If a sign of a healthy democracy is a lot of people running for elective office, we have become a true democracy in Virginia. This year is a busy year for elections because a lot of terms for elective offices are up this year. In Fairfax County, for example, all the seats on the County Board of Supervisors are up for election as is the chairman of the Board who is elected countywide. The June 11 Democratic Party primary election has four contenders vying for the supervisor’s seat that is being vacated with the retirement of Supervisor Cathy Hudgins. I am not sure whether the Republicans intend to nominate a candidate to make for a race on Nov. 5. For chairman of the Board there is a Democratic primary to pick the nominee who the Republicans will presumably challenge in the November election.
School Board members for Fairfax County also are up for election. A member is chosen for each magisterial district plus three at-large members. School board elections are non-partisan, but candidates seek endorsement of one of the major parties. Currently there is a scramble in Hunter Mill district to replace retiring member Pat Hynes. A broad and diverse field of candidates is seeking party endorsements.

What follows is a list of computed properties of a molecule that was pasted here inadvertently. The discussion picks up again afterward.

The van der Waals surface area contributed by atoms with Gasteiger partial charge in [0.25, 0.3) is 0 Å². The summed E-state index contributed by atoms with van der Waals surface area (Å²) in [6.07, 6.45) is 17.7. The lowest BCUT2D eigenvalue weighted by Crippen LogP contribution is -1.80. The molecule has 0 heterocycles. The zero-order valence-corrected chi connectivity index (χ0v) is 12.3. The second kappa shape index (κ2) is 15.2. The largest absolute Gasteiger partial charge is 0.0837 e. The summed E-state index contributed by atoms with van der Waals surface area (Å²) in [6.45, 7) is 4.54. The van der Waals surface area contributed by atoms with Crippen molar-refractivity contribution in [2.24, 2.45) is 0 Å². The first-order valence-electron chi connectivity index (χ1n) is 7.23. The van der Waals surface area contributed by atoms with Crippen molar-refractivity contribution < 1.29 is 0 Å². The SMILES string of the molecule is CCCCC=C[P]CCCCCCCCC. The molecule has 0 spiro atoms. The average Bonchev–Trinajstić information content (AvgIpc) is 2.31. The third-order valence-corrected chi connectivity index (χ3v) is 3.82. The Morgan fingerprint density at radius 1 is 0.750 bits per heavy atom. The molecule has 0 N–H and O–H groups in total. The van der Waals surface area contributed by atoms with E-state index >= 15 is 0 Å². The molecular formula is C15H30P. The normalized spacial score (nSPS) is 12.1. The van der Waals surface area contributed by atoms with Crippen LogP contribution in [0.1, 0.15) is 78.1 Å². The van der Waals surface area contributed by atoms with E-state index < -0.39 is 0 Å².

Constitutional offices which in Fairfax are the Commonwealth Attorney and the sheriff are also on the ballot this November. The incumbent Commonwealth Attorney must withstand a primary challenge in the Democratic Party before getting to the fall election. The sheriff is likely to move smoothly through the November election.
Adding to the number of candidates for whom you are likely to see ads, receive brochures or answer those pesky robo-calls are the candidates for the House of Delegates and the Senate all of whom are up for election this year. While it is too early to know for sure who all the challengers will be as it is possible for political parties to name candidates up until early June, we already know the field is crowded. There is an unprecedented number of challenges in primaries and a larger than usual number of retirements of incumbents. On the State Senate side there are eleven Democratic and five Republican primaries that include challenges to four incumbent Democrats and three Republican incumbents.
On the House of Delegates side of the General Assembly there are 13 Democratic primaries involving five incumbents and seven Republican primaries with two incumbents being challenged. These numbers do not include districts in which conventions may be held to select candidates.
All this activity is good news for democracy but might seem overwhelming to voters. At this point in time races are not all set with candidates. After the June 11 primaries, the line-ups will be clearer. Party activists will be busy informing voters who their candidates are. In the meantime, please forgive me if any of my numbers are off as this story continues to emerge. The good news is there will be many choices that have the potential to lead to better government. Don’t be alarmed by this crowded field!